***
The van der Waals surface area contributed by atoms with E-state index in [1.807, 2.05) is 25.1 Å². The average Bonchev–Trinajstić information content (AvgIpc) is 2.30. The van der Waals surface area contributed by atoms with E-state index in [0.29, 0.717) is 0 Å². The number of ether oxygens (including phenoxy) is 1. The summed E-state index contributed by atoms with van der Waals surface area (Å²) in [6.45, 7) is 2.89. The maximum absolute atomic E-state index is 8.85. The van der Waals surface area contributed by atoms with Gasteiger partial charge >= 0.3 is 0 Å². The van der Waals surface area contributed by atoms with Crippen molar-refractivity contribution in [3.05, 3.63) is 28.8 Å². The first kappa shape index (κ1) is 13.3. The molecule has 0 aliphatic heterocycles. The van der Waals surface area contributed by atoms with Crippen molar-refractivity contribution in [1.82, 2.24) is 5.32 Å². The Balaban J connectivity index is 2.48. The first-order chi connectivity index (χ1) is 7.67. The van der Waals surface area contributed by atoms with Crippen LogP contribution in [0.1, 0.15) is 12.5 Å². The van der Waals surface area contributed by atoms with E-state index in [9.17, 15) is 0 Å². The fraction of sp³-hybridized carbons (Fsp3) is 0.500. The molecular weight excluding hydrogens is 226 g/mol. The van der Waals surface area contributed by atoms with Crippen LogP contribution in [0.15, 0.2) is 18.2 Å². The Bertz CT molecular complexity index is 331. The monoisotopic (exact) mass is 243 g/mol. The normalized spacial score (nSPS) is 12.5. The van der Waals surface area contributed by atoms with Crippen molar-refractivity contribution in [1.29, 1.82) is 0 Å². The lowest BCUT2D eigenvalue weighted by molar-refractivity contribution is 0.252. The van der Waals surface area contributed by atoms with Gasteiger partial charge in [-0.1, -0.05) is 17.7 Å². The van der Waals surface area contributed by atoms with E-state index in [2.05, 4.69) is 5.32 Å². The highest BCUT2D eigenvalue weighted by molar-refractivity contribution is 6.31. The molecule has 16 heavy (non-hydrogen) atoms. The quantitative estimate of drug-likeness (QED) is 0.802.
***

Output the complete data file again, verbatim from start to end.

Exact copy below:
The van der Waals surface area contributed by atoms with E-state index in [1.807, 2.05) is 25.1 Å². The average Bonchev–Trinajstić information content (AvgIpc) is 2.30. The van der Waals surface area contributed by atoms with E-state index in [0.29, 0.717) is 0 Å². The number of ether oxygens (including phenoxy) is 1. The summed E-state index contributed by atoms with van der Waals surface area (Å²) in [6.45, 7) is 2.89. The maximum absolute atomic E-state index is 8.85. The van der Waals surface area contributed by atoms with Gasteiger partial charge >= 0.3 is 0 Å². The van der Waals surface area contributed by atoms with Crippen molar-refractivity contribution in [3.05, 3.63) is 28.8 Å². The first kappa shape index (κ1) is 13.3. The molecule has 0 aliphatic heterocycles. The van der Waals surface area contributed by atoms with Crippen molar-refractivity contribution in [1.82, 2.24) is 5.32 Å². The Balaban J connectivity index is 2.48. The first-order chi connectivity index (χ1) is 7.67. The van der Waals surface area contributed by atoms with Crippen LogP contribution in [0.1, 0.15) is 12.5 Å². The van der Waals surface area contributed by atoms with E-state index in [9.17, 15) is 0 Å². The fraction of sp³-hybridized carbons (Fsp3) is 0.500. The molecular weight excluding hydrogens is 226 g/mol. The van der Waals surface area contributed by atoms with Crippen LogP contribution in [0.15, 0.2) is 18.2 Å². The Bertz CT molecular complexity index is 331. The monoisotopic (exact) mass is 243 g/mol. The normalized spacial score (nSPS) is 12.5. The van der Waals surface area contributed by atoms with Crippen molar-refractivity contribution in [1.29, 1.82) is 0 Å². The lowest BCUT2D eigenvalue weighted by molar-refractivity contribution is 0.252. The van der Waals surface area contributed by atoms with Gasteiger partial charge in [-0.1, -0.05) is 17.7 Å². The van der Waals surface area contributed by atoms with E-state index in [2.05, 4.69) is 5.32 Å². The highest BCUT2D eigenvalue weighted by molar-refractivity contribution is 6.31. The molecule has 16 heavy (non-hydrogen) atoms. The quantitative estimate of drug-likeness (QED) is 0.802.